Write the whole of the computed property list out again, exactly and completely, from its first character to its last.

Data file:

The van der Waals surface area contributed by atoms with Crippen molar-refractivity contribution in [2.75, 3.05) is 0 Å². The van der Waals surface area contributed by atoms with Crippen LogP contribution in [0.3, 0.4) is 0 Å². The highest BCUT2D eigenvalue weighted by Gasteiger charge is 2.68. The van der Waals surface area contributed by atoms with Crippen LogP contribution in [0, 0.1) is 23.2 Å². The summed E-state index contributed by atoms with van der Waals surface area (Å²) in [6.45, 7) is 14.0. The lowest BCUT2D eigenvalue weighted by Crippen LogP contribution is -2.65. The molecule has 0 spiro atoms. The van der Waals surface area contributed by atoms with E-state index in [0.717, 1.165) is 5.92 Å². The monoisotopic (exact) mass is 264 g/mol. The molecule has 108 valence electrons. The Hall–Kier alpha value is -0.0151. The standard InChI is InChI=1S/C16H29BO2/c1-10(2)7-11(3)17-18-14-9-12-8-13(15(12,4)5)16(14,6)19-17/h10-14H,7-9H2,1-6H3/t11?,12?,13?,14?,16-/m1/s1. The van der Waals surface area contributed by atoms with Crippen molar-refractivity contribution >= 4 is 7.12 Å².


The van der Waals surface area contributed by atoms with Crippen molar-refractivity contribution in [2.75, 3.05) is 0 Å². The van der Waals surface area contributed by atoms with Crippen LogP contribution in [0.3, 0.4) is 0 Å². The highest BCUT2D eigenvalue weighted by Gasteiger charge is 2.68. The van der Waals surface area contributed by atoms with Crippen LogP contribution in [0, 0.1) is 23.2 Å². The summed E-state index contributed by atoms with van der Waals surface area (Å²) in [6.45, 7) is 14.0. The lowest BCUT2D eigenvalue weighted by Crippen LogP contribution is -2.65. The molecule has 0 spiro atoms. The van der Waals surface area contributed by atoms with E-state index in [0.717, 1.165) is 5.92 Å². The monoisotopic (exact) mass is 264 g/mol. The molecule has 108 valence electrons. The Hall–Kier alpha value is -0.0151. The standard InChI is InChI=1S/C16H29BO2/c1-10(2)7-11(3)17-18-14-9-12-8-13(15(12,4)5)16(14,6)19-17/h10-14H,7-9H2,1-6H3/t11?,12?,13?,14?,16-/m1/s1. The van der Waals surface area contributed by atoms with Crippen molar-refractivity contribution >= 4 is 7.12 Å².